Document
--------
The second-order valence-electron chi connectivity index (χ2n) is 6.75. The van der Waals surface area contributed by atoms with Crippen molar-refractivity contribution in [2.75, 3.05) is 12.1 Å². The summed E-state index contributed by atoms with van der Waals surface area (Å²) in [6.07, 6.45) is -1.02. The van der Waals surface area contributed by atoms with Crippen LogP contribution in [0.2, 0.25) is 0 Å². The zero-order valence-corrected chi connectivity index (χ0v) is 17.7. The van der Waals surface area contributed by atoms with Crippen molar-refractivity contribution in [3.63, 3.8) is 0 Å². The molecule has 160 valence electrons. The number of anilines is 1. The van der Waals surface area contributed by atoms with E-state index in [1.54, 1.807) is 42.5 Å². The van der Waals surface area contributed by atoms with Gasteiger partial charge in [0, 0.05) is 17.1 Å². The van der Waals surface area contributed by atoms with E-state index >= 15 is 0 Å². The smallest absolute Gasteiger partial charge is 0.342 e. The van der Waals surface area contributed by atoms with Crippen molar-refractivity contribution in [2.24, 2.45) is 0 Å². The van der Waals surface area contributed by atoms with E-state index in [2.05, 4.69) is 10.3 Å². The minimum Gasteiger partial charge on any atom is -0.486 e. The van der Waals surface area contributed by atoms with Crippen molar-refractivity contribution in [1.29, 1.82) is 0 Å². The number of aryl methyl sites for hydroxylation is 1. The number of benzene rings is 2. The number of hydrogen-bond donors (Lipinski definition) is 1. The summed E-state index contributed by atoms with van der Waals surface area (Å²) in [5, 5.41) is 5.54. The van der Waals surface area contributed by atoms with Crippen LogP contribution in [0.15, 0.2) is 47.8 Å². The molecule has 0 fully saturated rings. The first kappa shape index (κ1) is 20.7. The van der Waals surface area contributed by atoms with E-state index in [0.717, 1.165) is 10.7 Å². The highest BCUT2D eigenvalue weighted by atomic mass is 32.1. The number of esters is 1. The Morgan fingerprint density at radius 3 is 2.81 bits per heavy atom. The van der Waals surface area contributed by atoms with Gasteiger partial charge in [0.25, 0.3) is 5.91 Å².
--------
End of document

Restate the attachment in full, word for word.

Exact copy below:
The second-order valence-electron chi connectivity index (χ2n) is 6.75. The van der Waals surface area contributed by atoms with Crippen molar-refractivity contribution in [2.75, 3.05) is 12.1 Å². The summed E-state index contributed by atoms with van der Waals surface area (Å²) in [6.07, 6.45) is -1.02. The van der Waals surface area contributed by atoms with Crippen LogP contribution in [0.2, 0.25) is 0 Å². The zero-order valence-corrected chi connectivity index (χ0v) is 17.7. The van der Waals surface area contributed by atoms with Crippen molar-refractivity contribution in [3.63, 3.8) is 0 Å². The molecule has 160 valence electrons. The number of anilines is 1. The van der Waals surface area contributed by atoms with E-state index in [1.54, 1.807) is 42.5 Å². The van der Waals surface area contributed by atoms with Gasteiger partial charge in [0, 0.05) is 17.1 Å². The van der Waals surface area contributed by atoms with E-state index >= 15 is 0 Å². The smallest absolute Gasteiger partial charge is 0.342 e. The van der Waals surface area contributed by atoms with Crippen molar-refractivity contribution in [2.24, 2.45) is 0 Å². The van der Waals surface area contributed by atoms with E-state index in [2.05, 4.69) is 10.3 Å². The minimum Gasteiger partial charge on any atom is -0.486 e. The van der Waals surface area contributed by atoms with Crippen molar-refractivity contribution in [1.29, 1.82) is 0 Å². The number of aryl methyl sites for hydroxylation is 1. The number of benzene rings is 2. The number of hydrogen-bond donors (Lipinski definition) is 1. The summed E-state index contributed by atoms with van der Waals surface area (Å²) in [5, 5.41) is 5.54. The van der Waals surface area contributed by atoms with Crippen LogP contribution in [0.15, 0.2) is 47.8 Å². The molecule has 0 fully saturated rings. The first kappa shape index (κ1) is 20.7. The van der Waals surface area contributed by atoms with E-state index in [0.717, 1.165) is 10.7 Å². The highest BCUT2D eigenvalue weighted by atomic mass is 32.1. The number of esters is 1. The Morgan fingerprint density at radius 3 is 2.81 bits per heavy atom. The van der Waals surface area contributed by atoms with Gasteiger partial charge in [0.25, 0.3) is 5.91 Å².